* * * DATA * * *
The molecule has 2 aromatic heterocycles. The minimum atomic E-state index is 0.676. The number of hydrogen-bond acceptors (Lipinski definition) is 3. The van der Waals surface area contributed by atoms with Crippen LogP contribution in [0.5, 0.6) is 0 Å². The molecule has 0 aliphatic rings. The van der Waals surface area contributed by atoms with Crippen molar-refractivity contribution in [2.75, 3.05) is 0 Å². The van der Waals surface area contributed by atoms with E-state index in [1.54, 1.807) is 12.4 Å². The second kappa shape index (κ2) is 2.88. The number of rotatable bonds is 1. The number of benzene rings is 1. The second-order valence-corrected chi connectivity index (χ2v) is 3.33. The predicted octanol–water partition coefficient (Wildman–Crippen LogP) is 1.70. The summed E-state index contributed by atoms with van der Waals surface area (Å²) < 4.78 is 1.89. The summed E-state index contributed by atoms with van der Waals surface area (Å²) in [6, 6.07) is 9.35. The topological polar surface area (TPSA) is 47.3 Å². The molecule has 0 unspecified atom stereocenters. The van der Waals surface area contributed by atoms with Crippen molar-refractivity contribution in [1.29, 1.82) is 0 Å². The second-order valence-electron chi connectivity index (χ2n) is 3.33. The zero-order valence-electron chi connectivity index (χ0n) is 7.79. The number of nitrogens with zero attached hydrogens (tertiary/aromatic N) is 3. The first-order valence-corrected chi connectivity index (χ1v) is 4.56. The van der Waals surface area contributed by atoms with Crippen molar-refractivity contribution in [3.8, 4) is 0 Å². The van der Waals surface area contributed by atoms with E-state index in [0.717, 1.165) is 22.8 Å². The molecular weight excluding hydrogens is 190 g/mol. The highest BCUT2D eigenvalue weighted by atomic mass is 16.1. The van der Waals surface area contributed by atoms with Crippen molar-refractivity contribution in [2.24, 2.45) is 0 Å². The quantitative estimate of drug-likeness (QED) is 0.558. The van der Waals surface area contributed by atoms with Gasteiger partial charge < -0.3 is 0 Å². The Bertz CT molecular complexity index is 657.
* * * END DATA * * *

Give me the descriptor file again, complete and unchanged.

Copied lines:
The molecule has 2 aromatic heterocycles. The minimum atomic E-state index is 0.676. The number of hydrogen-bond acceptors (Lipinski definition) is 3. The van der Waals surface area contributed by atoms with Crippen LogP contribution in [0.5, 0.6) is 0 Å². The molecule has 0 aliphatic rings. The van der Waals surface area contributed by atoms with Crippen molar-refractivity contribution in [2.75, 3.05) is 0 Å². The van der Waals surface area contributed by atoms with E-state index in [1.54, 1.807) is 12.4 Å². The second kappa shape index (κ2) is 2.88. The number of rotatable bonds is 1. The number of benzene rings is 1. The second-order valence-corrected chi connectivity index (χ2v) is 3.33. The predicted octanol–water partition coefficient (Wildman–Crippen LogP) is 1.70. The summed E-state index contributed by atoms with van der Waals surface area (Å²) < 4.78 is 1.89. The summed E-state index contributed by atoms with van der Waals surface area (Å²) in [6, 6.07) is 9.35. The topological polar surface area (TPSA) is 47.3 Å². The molecule has 0 unspecified atom stereocenters. The van der Waals surface area contributed by atoms with Crippen molar-refractivity contribution in [1.29, 1.82) is 0 Å². The second-order valence-electron chi connectivity index (χ2n) is 3.33. The zero-order valence-electron chi connectivity index (χ0n) is 7.79. The number of nitrogens with zero attached hydrogens (tertiary/aromatic N) is 3. The first-order valence-corrected chi connectivity index (χ1v) is 4.56. The van der Waals surface area contributed by atoms with Crippen molar-refractivity contribution in [3.8, 4) is 0 Å². The van der Waals surface area contributed by atoms with E-state index in [0.717, 1.165) is 22.8 Å². The molecular weight excluding hydrogens is 190 g/mol. The highest BCUT2D eigenvalue weighted by atomic mass is 16.1. The van der Waals surface area contributed by atoms with Crippen molar-refractivity contribution in [2.24, 2.45) is 0 Å². The quantitative estimate of drug-likeness (QED) is 0.558. The van der Waals surface area contributed by atoms with Gasteiger partial charge < -0.3 is 0 Å². The Bertz CT molecular complexity index is 657.